Wolf Files: Celebrity Phobias

In the breakfast scene, set in an elegant hotel on the French Riviera, actress Jessie Royce Landis — playing the part of Grace Kelly's mother — harpoons her sunny-side-up eggs like Norman Bates in the shower scene of Psycho.

Hitchcock was ahead of his time in many ways, including his calls for smoking bans at the dinner table — a predilection tied more to his food hang-ups than fears of secondhand smoke.

"He hated eggs, unless they were disguised in a soufflé," Hitchcock's daughter, Patricia O'Connell, told the Chicago Tribune in 1993.

"He just said they were so horrible-looking — that you'd cut into them and that yellow stuff would run all over. He thought it was absolutely disgusting."

While filming the Birds, actress Susan Pleshette recalled a berating she received from Hitchcock's assistant:

"She said, 'Don't put your cigarette out in your eggs,' " Pleshette said. "'He hates eggs, he hates cigarettes, and frankly, he hates you.' " [Next: Woody Allen] 8. Woody Allen: Anhedonia

Woody Allen turned his neurosis into a career. "I've been killing spiders since I was 30,'' he boasts to Diane Keaton in Annie Hall.

In addition to various insects, Allen also claims to have morbid fears of sunshine, dogs, children, heights, small rooms, crowds, cancer and various illnesses, and any place on earth outside Manhattan.

Is he really such an emotional wreck? Or is it just well-worn schtick that pays for the therapy bills? It's hard to say.

There might be a clue in the original title of Annie Hall. Allen wanted to call it Anhedonia — the inability to feel pleasure.

United Artists couldn't come up with an advertising campaign explaining the meaning of the word. Allen compromised on naming the film after Keaton's character three weeks before the premiere. [Next: Billy Bob Thornton] 9. Billy Bob Thornton: Panophobia? It's hard not to laugh at Thornton's phobias. A 48-year-old guy who's afraid of antique furniture is really off his rocker — assuming it's an old rocker.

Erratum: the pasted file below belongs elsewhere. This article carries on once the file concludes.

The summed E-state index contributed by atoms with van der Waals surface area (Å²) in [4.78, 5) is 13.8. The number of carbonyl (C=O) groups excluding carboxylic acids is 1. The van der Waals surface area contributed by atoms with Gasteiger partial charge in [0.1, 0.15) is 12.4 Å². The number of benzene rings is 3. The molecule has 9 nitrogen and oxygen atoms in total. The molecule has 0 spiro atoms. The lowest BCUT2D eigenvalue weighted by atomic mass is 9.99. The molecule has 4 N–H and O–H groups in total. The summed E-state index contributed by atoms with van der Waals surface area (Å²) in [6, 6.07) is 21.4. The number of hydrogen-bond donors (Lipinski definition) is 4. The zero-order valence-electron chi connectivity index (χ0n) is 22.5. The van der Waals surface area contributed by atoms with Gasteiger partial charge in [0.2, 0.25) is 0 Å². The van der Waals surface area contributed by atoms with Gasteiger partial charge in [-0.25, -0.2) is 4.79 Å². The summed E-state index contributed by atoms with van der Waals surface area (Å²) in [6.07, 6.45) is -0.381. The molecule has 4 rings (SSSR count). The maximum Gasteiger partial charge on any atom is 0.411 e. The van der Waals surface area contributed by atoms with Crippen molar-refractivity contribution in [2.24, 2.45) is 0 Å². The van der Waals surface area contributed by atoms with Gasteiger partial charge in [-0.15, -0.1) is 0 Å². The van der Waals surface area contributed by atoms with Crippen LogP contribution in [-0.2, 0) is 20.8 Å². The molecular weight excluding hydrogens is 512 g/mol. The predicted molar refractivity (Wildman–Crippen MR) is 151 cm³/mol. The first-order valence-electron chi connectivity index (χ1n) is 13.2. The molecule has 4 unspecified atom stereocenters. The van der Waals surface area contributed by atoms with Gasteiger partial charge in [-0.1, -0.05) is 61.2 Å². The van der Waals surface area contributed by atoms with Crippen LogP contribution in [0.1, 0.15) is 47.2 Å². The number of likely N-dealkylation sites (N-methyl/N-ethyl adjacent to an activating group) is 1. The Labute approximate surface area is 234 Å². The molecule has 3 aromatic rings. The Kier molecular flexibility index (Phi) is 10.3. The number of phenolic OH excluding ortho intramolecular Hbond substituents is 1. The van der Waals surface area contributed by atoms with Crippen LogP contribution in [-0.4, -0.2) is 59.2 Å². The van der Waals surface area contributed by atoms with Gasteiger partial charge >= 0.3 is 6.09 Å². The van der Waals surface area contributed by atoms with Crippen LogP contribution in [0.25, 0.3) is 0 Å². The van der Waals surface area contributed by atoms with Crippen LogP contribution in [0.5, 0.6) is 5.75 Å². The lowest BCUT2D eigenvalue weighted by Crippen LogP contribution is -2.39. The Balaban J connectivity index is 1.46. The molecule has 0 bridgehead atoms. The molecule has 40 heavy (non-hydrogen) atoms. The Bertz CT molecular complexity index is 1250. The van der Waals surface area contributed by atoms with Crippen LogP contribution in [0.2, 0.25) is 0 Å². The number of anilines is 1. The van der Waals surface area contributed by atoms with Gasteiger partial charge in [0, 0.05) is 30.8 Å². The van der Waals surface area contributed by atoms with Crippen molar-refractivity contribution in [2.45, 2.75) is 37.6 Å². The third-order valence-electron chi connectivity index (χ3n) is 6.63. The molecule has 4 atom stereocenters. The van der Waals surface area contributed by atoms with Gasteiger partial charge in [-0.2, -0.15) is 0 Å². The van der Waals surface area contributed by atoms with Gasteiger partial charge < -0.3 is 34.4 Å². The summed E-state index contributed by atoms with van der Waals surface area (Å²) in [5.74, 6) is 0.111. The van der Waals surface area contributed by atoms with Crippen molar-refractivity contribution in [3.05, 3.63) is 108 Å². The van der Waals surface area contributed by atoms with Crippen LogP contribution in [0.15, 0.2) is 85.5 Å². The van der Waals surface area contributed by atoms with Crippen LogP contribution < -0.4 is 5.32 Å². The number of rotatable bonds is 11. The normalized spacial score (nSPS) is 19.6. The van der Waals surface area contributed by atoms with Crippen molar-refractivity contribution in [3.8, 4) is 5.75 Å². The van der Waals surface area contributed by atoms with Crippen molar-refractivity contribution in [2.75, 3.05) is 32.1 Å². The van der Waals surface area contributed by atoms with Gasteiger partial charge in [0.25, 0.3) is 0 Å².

"I don't know if it's a past-life thing, but I felt like some beheaded king," said Thornton, who went into shock after checking into a five-star hotel in London, when his ex-wife Angelina Jolie was filming Laura Croft: Tomb Raider.

"Maybe it's a past-life thing and I got beat to death with some old chair," Thornton later told Oprah Winfrey. "I don't really know. But anyway … I'm totally serious. And I can't eat around antiques."

Still, Thornton, an Oscar-winning screenwriter and A-list actor, is thriving in Hollywood despite his idiosyncrasies.

Halle Berry, who won a best actress Oscar staring opposite Thornton in Monster's Ball, says he was only able to eat in one scene if he used a brand new plastic spoon, right out of the box.

Don't look for Thornton to turn to theater any time soon. According to a recent issue of Maxim, stage sparks a reaction in him, he says, that "almost borders on Tourette's."

On the set of Love Actually, Hugh Grant admitted that he teased Thornton with a picture of 19th-century British Prime Minister Benjamin Disraeli.

Disraeli's hair causes another strange reaction, Thornton admitted. "It's not something I can really explain."

Buck Wolf is entertainment producer at ABCNEWS.com. The Wolf Files is published Tuesdays. If you want to receive weekly notice when a new column is published, join the e-mail list.

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